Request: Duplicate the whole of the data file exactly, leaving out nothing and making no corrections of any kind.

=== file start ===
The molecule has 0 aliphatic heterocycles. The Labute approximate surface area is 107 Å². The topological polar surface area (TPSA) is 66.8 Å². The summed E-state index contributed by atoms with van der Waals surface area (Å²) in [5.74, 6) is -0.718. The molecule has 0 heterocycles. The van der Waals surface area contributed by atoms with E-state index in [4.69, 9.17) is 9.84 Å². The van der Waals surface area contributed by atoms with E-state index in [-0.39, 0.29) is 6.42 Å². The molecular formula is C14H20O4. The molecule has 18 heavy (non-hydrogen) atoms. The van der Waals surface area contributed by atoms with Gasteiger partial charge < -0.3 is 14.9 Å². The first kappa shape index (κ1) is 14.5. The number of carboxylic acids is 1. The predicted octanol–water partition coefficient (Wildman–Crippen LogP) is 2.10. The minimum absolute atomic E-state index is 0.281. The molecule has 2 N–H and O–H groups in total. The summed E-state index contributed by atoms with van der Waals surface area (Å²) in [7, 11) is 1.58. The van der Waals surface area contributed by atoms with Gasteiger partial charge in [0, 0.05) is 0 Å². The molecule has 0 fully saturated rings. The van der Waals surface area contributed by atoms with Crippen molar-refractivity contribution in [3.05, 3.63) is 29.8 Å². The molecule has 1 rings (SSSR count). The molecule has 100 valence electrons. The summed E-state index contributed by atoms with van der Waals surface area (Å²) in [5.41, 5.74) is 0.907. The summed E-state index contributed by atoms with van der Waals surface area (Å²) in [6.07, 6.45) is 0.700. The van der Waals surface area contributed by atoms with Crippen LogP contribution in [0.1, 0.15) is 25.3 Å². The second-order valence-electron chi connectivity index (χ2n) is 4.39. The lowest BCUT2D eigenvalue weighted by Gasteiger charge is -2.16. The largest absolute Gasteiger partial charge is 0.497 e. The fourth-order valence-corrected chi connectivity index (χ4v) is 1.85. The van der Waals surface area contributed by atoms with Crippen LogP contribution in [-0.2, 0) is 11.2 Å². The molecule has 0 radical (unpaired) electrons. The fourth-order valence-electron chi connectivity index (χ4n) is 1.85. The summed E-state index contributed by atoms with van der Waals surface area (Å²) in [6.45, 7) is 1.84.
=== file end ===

The molecule has 0 aliphatic heterocycles. The Labute approximate surface area is 107 Å². The topological polar surface area (TPSA) is 66.8 Å². The summed E-state index contributed by atoms with van der Waals surface area (Å²) in [5.74, 6) is -0.718. The molecule has 0 heterocycles. The van der Waals surface area contributed by atoms with E-state index in [4.69, 9.17) is 9.84 Å². The van der Waals surface area contributed by atoms with E-state index in [-0.39, 0.29) is 6.42 Å². The molecular formula is C14H20O4. The molecule has 18 heavy (non-hydrogen) atoms. The van der Waals surface area contributed by atoms with Gasteiger partial charge < -0.3 is 14.9 Å². The first kappa shape index (κ1) is 14.5. The number of carboxylic acids is 1. The predicted octanol–water partition coefficient (Wildman–Crippen LogP) is 2.10. The minimum absolute atomic E-state index is 0.281. The molecule has 2 N–H and O–H groups in total. The summed E-state index contributed by atoms with van der Waals surface area (Å²) in [7, 11) is 1.58. The van der Waals surface area contributed by atoms with Gasteiger partial charge in [0, 0.05) is 0 Å². The molecule has 0 fully saturated rings. The van der Waals surface area contributed by atoms with Crippen molar-refractivity contribution in [3.05, 3.63) is 29.8 Å². The molecule has 1 rings (SSSR count). The molecule has 100 valence electrons. The summed E-state index contributed by atoms with van der Waals surface area (Å²) in [5.41, 5.74) is 0.907. The summed E-state index contributed by atoms with van der Waals surface area (Å²) in [6.07, 6.45) is 0.700. The van der Waals surface area contributed by atoms with Crippen LogP contribution in [0.1, 0.15) is 25.3 Å². The second-order valence-electron chi connectivity index (χ2n) is 4.39. The lowest BCUT2D eigenvalue weighted by Gasteiger charge is -2.16. The largest absolute Gasteiger partial charge is 0.497 e. The fourth-order valence-corrected chi connectivity index (χ4v) is 1.85. The van der Waals surface area contributed by atoms with Crippen LogP contribution in [-0.2, 0) is 11.2 Å². The molecule has 0 radical (unpaired) electrons. The fourth-order valence-electron chi connectivity index (χ4n) is 1.85. The summed E-state index contributed by atoms with van der Waals surface area (Å²) in [6.45, 7) is 1.84.